"We plan to be active two days a week. It's not a one and done situation. Building a movement takes time – consistent effort and consistent determination," said CWA Local 6300 Vice President Jeff Spraul.
The financial services industry in St. Louis is booming. Employment grew 85 percent between January 2007 and September 2012, according to Moody's Analytics. In fact, St. Louis beat out Washington, DC, Phoenix, Dallas-Fort Worth and Bridgeport, Conn., as the metropolitan area that added the most financial sector jobs.
The response to the outreach was overwhelming. After hearing about the call center bill – legislation that stops companies that ship jobs overseas from receiving taxpayer cash and gives you the right to transfer to a U.S.-based operator – bank workers shared their own stories about St. Louis jobs moving offshore. They signed hundreds of petitions and asked activists to keep them informed about the bill through email and phone calls.
"We got nothing but positive reactions. It was very inspiring," Spraul said.
At Wells Fargo, employees happily stopped and talked to activists outside their building. At Citibank, workers came outside on their breaks specifically to ask questions; coincidentally, the company had announced that week that it intended on outsourcing 100 call center jobs in the complex.
"We actually had people coming out and looking for us!" said Spraul.
CWA District 6 Staff Representative Kara Hutchason and CWA District 6 Organizer Judy Graves were instrumental in the effort, working with the organizers all three days of flyering. CWA Local 6300 President Mike Mehringer and CWA District 6 Vice President Claude Cummings have also provided immense support and encouragement.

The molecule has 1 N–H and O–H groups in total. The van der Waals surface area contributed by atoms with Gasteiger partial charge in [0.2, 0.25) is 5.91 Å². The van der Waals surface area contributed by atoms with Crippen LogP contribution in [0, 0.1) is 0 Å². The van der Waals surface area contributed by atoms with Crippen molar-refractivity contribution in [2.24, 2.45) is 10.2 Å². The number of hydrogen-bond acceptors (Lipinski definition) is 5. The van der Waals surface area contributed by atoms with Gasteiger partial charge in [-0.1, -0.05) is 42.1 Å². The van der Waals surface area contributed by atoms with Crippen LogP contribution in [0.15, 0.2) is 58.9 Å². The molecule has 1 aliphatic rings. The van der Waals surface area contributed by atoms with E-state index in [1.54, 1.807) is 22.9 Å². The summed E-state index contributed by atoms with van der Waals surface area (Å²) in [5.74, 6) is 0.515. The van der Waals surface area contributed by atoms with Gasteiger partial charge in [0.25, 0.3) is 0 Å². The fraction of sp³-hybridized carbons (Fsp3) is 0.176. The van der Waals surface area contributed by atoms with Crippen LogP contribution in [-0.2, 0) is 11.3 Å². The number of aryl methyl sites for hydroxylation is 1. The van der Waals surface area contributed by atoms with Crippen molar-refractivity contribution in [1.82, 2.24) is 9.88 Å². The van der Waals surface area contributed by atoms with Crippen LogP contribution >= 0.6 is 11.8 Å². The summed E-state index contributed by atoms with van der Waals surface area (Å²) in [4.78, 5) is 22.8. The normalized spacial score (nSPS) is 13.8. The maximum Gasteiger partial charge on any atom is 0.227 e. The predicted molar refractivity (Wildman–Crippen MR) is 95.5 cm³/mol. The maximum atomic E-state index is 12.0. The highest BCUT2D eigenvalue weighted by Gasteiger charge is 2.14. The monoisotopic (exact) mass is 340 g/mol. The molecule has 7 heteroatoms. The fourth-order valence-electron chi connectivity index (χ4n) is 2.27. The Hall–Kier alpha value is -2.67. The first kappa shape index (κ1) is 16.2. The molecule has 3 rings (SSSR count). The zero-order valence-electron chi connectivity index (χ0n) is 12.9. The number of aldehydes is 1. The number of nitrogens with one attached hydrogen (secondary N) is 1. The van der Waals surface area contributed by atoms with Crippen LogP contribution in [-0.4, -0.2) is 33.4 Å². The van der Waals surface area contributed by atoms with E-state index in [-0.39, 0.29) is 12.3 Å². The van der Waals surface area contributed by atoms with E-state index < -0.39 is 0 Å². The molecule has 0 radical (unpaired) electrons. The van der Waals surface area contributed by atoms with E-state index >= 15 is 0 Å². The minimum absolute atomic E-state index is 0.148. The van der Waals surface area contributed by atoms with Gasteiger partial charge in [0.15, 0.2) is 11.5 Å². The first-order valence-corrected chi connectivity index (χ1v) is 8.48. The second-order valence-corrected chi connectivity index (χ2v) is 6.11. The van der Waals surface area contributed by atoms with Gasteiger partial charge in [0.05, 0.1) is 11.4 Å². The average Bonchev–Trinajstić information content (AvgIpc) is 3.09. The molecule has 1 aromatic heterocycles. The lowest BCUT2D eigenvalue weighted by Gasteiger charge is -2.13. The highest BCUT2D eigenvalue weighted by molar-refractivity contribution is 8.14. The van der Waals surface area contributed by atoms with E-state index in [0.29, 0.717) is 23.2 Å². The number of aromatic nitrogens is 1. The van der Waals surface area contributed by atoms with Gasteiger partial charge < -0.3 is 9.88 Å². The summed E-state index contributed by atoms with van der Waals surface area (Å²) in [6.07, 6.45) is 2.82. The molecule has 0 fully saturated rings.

U.S. Senator Bernie Sanders (I-Vt.) meets with activists at Local 3204 in Atlanta.
Below: Local 3204 President Walter Andrews and D3 Vice President Judy Dennis join the "southern strategy session."
Sen. Bernie Sanders (I-Vt.) spoke to a packed house at CWA Local 3204 on how union activists and others must join together throughout the South to restore economic justice for working families.
CWA Local 3204 President Walter Andrews and D3 Vice President Judy Dennis attended the meeting.
The "southern strategy" session was one of several town hall meetings during which Sanders met with union members, democratic and independent activists, and others to talk about the big economic issues facing working people. In addition to Atlanta, meetings were held in Birmingham, Ala.; Columbia and St. Helena, SC, and in Jackson, Miss., by video conference.